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Form of baldness explained as hair loss gene identified

By Andrew McDougall+

08-Apr-2014
Last updated on 08-Apr-2014 at 16:04 GMT

Form of baldness explained as hair loss gene identified

Hair loss and skin disorder treatments have been given new hope after a US study identified a strategy for reversing hair loss after research into a gene that affects one type of baldness.

The New York-based study, published in the FASEB Journal explains why people with a rare balding condition called ‘atrichia with papular lesions’ lose their hair, and identifies a strategy for reversing this hair loss.

"Identification of hairless as a histone demethylase may shed new insights into its mechanism of action in regulating skin and hair disorders," says Angela M. Christiano, Ph.D., FACMG, a researcher from the Departments of Dermatology and Genetics and Development at the Columbia University College of Physicians and Surgeons.

Hairless gene

"The genes identified in this study could open up new opportunities for developing mechanism-driven approaches for future prevention or treatment of skin diseases including skin cancer and rare forms of hair loss."

Specifically the report shows for the first time that the ‘human hairless gene’ imparts an essential role in hair biology by regulating a subset of other hair genes.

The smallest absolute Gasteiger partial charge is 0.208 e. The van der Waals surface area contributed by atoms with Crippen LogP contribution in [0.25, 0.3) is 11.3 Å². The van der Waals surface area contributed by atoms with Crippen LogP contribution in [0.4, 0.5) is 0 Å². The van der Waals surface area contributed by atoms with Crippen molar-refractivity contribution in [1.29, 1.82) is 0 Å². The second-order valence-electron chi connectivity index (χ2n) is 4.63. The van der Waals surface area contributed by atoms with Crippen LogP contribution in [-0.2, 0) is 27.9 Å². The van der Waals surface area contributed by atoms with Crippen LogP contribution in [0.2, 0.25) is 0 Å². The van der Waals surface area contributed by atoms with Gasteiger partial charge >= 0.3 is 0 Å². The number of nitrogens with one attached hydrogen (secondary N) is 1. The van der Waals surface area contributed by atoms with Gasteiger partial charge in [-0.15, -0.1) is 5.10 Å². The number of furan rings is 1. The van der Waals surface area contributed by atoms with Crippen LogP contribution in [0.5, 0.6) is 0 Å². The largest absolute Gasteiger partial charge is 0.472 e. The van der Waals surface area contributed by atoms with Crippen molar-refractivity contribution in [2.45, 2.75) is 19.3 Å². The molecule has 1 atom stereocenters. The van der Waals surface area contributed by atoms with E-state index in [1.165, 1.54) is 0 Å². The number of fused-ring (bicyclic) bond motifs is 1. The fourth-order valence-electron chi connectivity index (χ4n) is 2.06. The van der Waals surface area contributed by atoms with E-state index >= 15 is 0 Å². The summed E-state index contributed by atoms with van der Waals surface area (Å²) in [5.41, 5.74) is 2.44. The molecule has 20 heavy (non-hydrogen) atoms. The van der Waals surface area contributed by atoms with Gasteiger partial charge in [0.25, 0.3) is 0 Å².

This newly discovered molecular function likely explains why mutations in the hairless gene contribute to the pathogenesis of atrichia with papular lesions.

Targeting the on/off switch

To make their discovery, Christiano and her team defined the histone demethylase function of the human hairless gene, both in vitro and using cultured human cells.

When the hairless protein was mixed with specific histone substrates under defined reaction conditions, the hairless protein causes a reduction in the level of methylation modification of the histone substrates.

Similarly, upon expression of normal hairless protein, researchers observed a drastic loss of histone methylation in human cells, suggesting that this may be the ‘on/off’ switch for hair growth as well as a promising target for some types of skin disease.

"Humans have tried everything to keep their hair, from snake oils to spray-on bald spot solutions," adds Gerald Weissmann, Editor-in-Chief of The FASEB Journal. "Now, however, we are finally getting to the root of the problem to manipulate one of the switches that control hair growth."

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